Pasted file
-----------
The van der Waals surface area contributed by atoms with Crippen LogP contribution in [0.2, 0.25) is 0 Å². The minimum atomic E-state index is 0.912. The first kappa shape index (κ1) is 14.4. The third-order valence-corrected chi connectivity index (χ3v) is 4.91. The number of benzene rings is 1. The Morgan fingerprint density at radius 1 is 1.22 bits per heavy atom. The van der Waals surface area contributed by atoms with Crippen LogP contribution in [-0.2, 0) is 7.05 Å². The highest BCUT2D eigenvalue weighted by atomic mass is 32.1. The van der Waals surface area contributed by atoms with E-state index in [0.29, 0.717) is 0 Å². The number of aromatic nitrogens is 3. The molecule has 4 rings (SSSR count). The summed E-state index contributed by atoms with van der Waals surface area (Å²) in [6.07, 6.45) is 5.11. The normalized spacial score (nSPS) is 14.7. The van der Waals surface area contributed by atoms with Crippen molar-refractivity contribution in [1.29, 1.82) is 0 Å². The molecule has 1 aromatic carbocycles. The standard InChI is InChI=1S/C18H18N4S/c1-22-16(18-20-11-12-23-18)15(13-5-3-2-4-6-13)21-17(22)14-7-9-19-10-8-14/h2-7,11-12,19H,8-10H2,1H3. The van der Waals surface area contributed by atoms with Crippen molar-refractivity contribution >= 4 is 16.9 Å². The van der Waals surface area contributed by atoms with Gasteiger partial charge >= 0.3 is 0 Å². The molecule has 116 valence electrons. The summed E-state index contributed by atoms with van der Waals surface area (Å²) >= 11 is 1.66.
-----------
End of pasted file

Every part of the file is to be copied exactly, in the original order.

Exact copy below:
The van der Waals surface area contributed by atoms with Crippen LogP contribution in [0.2, 0.25) is 0 Å². The minimum atomic E-state index is 0.912. The first kappa shape index (κ1) is 14.4. The third-order valence-corrected chi connectivity index (χ3v) is 4.91. The number of benzene rings is 1. The Morgan fingerprint density at radius 1 is 1.22 bits per heavy atom. The van der Waals surface area contributed by atoms with Crippen LogP contribution in [-0.2, 0) is 7.05 Å². The highest BCUT2D eigenvalue weighted by atomic mass is 32.1. The van der Waals surface area contributed by atoms with E-state index in [0.29, 0.717) is 0 Å². The number of aromatic nitrogens is 3. The molecule has 4 rings (SSSR count). The summed E-state index contributed by atoms with van der Waals surface area (Å²) in [6.07, 6.45) is 5.11. The normalized spacial score (nSPS) is 14.7. The van der Waals surface area contributed by atoms with Crippen molar-refractivity contribution in [1.29, 1.82) is 0 Å². The molecule has 1 aromatic carbocycles. The standard InChI is InChI=1S/C18H18N4S/c1-22-16(18-20-11-12-23-18)15(13-5-3-2-4-6-13)21-17(22)14-7-9-19-10-8-14/h2-7,11-12,19H,8-10H2,1H3. The van der Waals surface area contributed by atoms with Crippen molar-refractivity contribution >= 4 is 16.9 Å². The van der Waals surface area contributed by atoms with Gasteiger partial charge >= 0.3 is 0 Å². The molecule has 116 valence electrons. The summed E-state index contributed by atoms with van der Waals surface area (Å²) >= 11 is 1.66.